The Ultimate Guide To Using Off-Camera Flash Part I: Indoor Photo Sessions | Bernie Raffe AMPA | Skillshare

The Ultimate Guide To Using Off-Camera Flash Part I: Indoor Photo Sessions

Bernie Raffe AMPA, Award winning photographer and teacher

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27 Lessons (2h 31m)
    • 1. CourseIntroduction

      3:48
    • 2. Cameras and Flashes - Just what cameras and flashes are suitable?

      6:52
    • 3. Stands and Brackets - Where to put the flashes and how to mount them

      3:00
    • 4. Triggering the flashes - There's several way, some cheaper or more reliable than others!

      10:05
    • 5. Flashes and Triggers Update #1 - 2020

      3:58
    • 6. Light modifiers - Use Umbrellas and softboxes etc... to modify the light

      8:14
    • 7. Flash heads are small, modifiers can be large, avoid this problem.

      3:38
    • 8. Using a light meter - Do you need one?

      2:53
    • 9. Apertures

      4:37
    • 10. FlashPower

      3:29
    • 11. InverseSquareLaw

      5:11
    • 12. ISO

      3:21
    • 13. ManualMode

      3:04
    • 14. ShutterSpeeds

      4:51
    • 15. Shoot1 SimpleFirstSetup

      14:30
    • 16. Shoot2 ControllingBackground

      7:01
    • 17. Shoot3 LightingBackground

      5:51
    • 18. Shoot4 GelBackground

      3:38
    • 19. Shoot5 FillLight

      7:58
    • 20. Shoot6 ClamShellLighting

      3:15
    • 21. Shoot7 HardLight

      7:07
    • 22. Shoot8 LightingPatterns

      5:08
    • 23. Shoot9 HouseholdObjects

      8:46
    • 24. Shoot10 HoneyCombGrid

      4:26
    • 25. Shoot11 WhiteBackgrounds

      3:29
    • 26. Shoot12 Triflector

      5:01
    • 27. DIYProductBox

      8:12
45 students are watching this class

About This Class

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Follow me on 13 photo sessions & learn to create beautiful light using small flashes & take stunning dramatic portraits.

Learn the fundamental principles and advanced concepts of using off-camera flash to take stunning portraits. This is a very comprehensive, practical photography course that covers everything you need to know.

Learn how to create beautiful light using small flashes.

  • Follow me on 13 indoor photo shoots
  • Take stunning images on a small budget and in a small room.
  • Learn the easy steps to getting your flash off your camera
  • Discover the inexpensive equipment you need, with links to the gear
  • Learn what modifiers do, and how they can make a significant difference.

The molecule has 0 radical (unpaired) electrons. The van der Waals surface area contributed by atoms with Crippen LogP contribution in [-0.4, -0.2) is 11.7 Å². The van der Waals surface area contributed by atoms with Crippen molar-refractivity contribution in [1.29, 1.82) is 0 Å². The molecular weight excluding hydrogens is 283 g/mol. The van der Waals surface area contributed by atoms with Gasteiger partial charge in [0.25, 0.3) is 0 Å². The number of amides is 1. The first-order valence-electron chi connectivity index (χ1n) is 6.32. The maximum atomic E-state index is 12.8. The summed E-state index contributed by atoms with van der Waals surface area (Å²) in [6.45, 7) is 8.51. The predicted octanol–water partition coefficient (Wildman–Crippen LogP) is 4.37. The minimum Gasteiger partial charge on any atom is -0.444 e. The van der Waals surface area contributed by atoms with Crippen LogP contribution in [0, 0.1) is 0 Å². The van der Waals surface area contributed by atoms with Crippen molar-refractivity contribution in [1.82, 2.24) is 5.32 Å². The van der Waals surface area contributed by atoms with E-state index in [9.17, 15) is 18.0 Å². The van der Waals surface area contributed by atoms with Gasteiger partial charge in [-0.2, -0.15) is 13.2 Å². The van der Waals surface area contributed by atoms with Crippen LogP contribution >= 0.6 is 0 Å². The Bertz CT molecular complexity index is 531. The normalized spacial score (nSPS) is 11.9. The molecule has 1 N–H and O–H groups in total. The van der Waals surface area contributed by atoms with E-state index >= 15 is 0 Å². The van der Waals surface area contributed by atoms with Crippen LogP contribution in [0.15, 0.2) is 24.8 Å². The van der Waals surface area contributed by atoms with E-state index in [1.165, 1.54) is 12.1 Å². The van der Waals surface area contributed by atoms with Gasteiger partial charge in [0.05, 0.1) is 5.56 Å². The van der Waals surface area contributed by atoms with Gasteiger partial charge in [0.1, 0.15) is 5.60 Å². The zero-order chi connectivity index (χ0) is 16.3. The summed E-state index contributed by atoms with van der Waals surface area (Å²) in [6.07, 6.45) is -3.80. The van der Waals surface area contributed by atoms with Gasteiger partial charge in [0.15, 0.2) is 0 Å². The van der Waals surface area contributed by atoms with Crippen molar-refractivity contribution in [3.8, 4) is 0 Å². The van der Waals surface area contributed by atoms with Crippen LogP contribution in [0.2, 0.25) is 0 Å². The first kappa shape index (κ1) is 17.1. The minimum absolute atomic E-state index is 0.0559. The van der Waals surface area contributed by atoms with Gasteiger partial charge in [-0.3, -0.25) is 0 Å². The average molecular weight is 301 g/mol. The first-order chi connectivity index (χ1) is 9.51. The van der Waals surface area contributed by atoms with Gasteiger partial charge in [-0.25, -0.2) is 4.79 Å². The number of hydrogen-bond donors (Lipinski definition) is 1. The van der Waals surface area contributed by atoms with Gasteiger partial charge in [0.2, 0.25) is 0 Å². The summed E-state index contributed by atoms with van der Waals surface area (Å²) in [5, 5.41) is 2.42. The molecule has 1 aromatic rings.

• Understand the various triggering methods and which one suits you best
  • Learn and understand the 5 aspects of off camera flash exposure
  • Understand why Manual mode is best, and what makes it so easy
  • Learn advance techniques, controlling backgrounds / multiple flashes / gels / light patterns / etc...
  • Everything explained in detail, with a fun teaching style
  • Be amazed at the results from my 'bonus' product photo shoot using a DIY box

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Class Outline

  • Camera Flashes, Stands, and Brackets. Choosing an off-camera flash can feel overwhelming. Photographer Bernie Raffe will take you through the flashes he prefers to use for portrait photography. He’ll mainly focus on the Yongnuo 560 EX Mk III. But he’ll tell you about other manual flashes, and show you how you can fit them into flash stands by using adjustable brackets.
  • Triggering the Flashes. You’ll learn various ways to set off standalone flashes, including cables, infrared systems, and wireless radio triggers (today’s most reliable method). You’ll also take a look at various light modifiers, such as umbrellas, softboxes, and honeycomb grids. They can soften your lighting, or create a more dramatic effect.
  • Using a Light Meter and Apertures. People differ about whether or not modern photographers should use light meters. Purists say you must, but Bernie finds them time-consuming and cumbersome. Next, you’ll learn about how aperture controls flash exposure, and how to optimize aperture during your shoots.
  • Inverse Square Law. Bernie will explain what this law means for photographers. By positioning a model closer to a light source, the light falls off drastically, as opposed to gradually.
  • ISO, Manual Mode, and Shutter Speeds. You’ll learn how ISO fits into the overall photography puzzle, which is comprised of aperture, shutter speed, and flash. Manual mode can help you better understand how these puzzle pieces fit together. And you’ll gain a deeper comprehension about how shutter speed controls exposure for ambient light.
  • Simple Shoot Setup and backgrounds. You’ll see what you can accomplish by shooting in a small, indoor space. Observe the difference between shooting with and without an umbrella, and experience how light affects photographs at different distances from the subject. Bernie will also teach you how to control the background of your photograph by applying the inverse square law. It lets you keep light on your model, but keep it off your background.